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TITANIUM PROSTHESES FOR TREATING POSTTRAUMATIC OSSICULAR CHAIN DISRUPTION
LUKASZ PLİCHTA, ALEKSANDRA DABKOWSKA, SANDRA WAWSZCZYK FROHLİCH, HENRYK SKARZYNSKİ, PİOTR HENRYK SKARZYNSKİ
The Journal of International Advanced Otology - 2022;18(5):411-414
Oto-Rhino-Laryngology Surgery Clinic, World Hearing Center, Institute of Physiology and Pathology of Hearing, Warsaw/Kajetany, Poland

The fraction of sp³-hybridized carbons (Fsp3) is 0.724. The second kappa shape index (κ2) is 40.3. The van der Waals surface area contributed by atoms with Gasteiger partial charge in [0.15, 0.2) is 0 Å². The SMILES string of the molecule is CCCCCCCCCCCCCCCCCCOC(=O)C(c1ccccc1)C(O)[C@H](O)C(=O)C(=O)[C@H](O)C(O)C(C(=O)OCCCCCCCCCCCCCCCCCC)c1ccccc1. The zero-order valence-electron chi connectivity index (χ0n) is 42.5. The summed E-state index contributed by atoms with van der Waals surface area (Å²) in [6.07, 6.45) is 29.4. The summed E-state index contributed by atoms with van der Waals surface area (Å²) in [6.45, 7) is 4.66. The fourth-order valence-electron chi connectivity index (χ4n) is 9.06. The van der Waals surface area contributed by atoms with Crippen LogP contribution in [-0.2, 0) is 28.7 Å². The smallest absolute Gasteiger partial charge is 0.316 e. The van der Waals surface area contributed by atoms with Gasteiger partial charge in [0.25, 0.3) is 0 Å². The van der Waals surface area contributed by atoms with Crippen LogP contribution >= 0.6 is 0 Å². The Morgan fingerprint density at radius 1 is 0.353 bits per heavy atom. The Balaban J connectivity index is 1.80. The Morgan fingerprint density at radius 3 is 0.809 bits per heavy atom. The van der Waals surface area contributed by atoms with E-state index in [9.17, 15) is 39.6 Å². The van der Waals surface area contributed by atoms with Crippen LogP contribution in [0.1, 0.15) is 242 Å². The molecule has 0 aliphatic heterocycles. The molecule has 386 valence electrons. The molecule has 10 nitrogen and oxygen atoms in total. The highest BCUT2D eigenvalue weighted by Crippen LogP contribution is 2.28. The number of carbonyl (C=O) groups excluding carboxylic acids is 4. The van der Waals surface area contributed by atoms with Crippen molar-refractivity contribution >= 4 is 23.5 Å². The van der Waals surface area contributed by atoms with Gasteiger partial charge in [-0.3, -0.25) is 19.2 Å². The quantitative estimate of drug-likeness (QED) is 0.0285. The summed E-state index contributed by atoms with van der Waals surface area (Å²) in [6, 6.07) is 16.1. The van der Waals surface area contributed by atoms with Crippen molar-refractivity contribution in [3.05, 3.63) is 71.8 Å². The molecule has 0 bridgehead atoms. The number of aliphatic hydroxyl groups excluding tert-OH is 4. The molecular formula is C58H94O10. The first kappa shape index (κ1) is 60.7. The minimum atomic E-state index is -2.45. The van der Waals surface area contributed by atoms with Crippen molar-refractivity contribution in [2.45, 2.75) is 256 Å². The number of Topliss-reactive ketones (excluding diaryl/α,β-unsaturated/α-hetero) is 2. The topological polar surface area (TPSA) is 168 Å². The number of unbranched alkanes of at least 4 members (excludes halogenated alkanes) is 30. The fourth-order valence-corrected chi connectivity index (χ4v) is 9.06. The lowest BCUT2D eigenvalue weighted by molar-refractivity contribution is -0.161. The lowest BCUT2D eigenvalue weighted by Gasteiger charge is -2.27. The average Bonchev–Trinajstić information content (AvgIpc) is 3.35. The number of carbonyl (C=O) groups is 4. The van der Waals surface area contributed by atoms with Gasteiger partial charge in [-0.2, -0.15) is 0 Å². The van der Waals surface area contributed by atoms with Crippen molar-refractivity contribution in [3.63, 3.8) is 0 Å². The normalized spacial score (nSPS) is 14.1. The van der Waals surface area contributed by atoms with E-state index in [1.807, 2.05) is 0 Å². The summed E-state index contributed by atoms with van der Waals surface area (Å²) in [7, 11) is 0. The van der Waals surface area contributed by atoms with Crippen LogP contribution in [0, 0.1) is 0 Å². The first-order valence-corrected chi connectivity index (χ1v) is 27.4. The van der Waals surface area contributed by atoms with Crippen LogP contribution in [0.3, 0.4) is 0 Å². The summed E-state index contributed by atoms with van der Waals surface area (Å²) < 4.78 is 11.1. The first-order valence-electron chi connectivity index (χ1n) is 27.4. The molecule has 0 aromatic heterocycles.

BACKGROUND: Posttraumatic chain disruption may be caused by blunt head trauma, barotrauma, or a penetrating foreign body. In cases of severe damage to the incus, or its absence, a titanium prosthesis is a good option for reconstructing the ossicular chain. METHODS: A retrospective analysis was performed on 24 cases of posttraumatic ossicular chain disruption that had been treated with a titanium partial or total ossicular replacement prosthesis. Air conduction, bone conduction, and air-bone gap were measured before, 6-12 months after, and more than 2 years after the operation. Hearing thresholds were calculated as the mean of 4 frequencies (0.5, 1, 2, and 4 kHz). Results: The most common cause of ossicular chain disruption was blunt head trauma due to a traffic accident (9 of 24 cases), and there were also a diverse group of foreign bodies which caused damage. In cases where the incus was absent, or significantly damaged, titanium ossiculoplasties were performed (partial or total ossicular replacement prosthesis depending on the presence of the stapes superstructure). Analysis showed a significant improvement in average air conduction threshold and in air-bone gap after surgery (P < .05). Closure of the air-bone gap to within 20 dB was observed in 67% of patients. Conclusions: Although posttraumatic ossicular chain disruption is not common, it is suspected whenever conductive hearing loss persists for several months after injury. In such cases, ossiculoplasty with a titanium prosthesis is likely to provide satisfactory audiological results.

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